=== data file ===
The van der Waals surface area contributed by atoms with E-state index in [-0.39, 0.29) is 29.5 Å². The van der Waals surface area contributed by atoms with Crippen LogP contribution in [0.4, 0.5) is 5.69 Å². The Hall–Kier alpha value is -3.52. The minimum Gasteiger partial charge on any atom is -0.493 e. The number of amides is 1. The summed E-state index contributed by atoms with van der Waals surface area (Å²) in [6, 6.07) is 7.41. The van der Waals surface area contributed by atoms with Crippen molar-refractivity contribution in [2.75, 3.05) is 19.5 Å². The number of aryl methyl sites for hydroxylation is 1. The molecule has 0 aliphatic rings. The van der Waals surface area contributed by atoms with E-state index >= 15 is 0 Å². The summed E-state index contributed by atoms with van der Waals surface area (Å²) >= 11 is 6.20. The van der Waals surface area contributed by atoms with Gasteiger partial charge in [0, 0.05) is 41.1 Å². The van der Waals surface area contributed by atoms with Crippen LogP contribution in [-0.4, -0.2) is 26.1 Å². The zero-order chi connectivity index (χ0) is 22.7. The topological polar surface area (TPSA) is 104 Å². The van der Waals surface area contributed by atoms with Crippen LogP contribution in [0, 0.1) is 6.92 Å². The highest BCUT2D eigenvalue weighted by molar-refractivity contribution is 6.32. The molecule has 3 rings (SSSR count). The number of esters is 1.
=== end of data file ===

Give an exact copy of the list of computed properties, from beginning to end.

The van der Waals surface area contributed by atoms with E-state index in [-0.39, 0.29) is 29.5 Å². The van der Waals surface area contributed by atoms with Crippen LogP contribution in [0.4, 0.5) is 5.69 Å². The Hall–Kier alpha value is -3.52. The minimum Gasteiger partial charge on any atom is -0.493 e. The number of amides is 1. The summed E-state index contributed by atoms with van der Waals surface area (Å²) in [6, 6.07) is 7.41. The van der Waals surface area contributed by atoms with Crippen molar-refractivity contribution in [2.75, 3.05) is 19.5 Å². The number of aryl methyl sites for hydroxylation is 1. The molecule has 0 aliphatic rings. The van der Waals surface area contributed by atoms with E-state index >= 15 is 0 Å². The summed E-state index contributed by atoms with van der Waals surface area (Å²) >= 11 is 6.20. The van der Waals surface area contributed by atoms with Gasteiger partial charge in [0, 0.05) is 41.1 Å². The van der Waals surface area contributed by atoms with Crippen LogP contribution in [-0.4, -0.2) is 26.1 Å². The zero-order chi connectivity index (χ0) is 22.7. The topological polar surface area (TPSA) is 104 Å². The van der Waals surface area contributed by atoms with Crippen LogP contribution in [0, 0.1) is 6.92 Å². The highest BCUT2D eigenvalue weighted by molar-refractivity contribution is 6.32. The molecule has 3 rings (SSSR count). The number of esters is 1.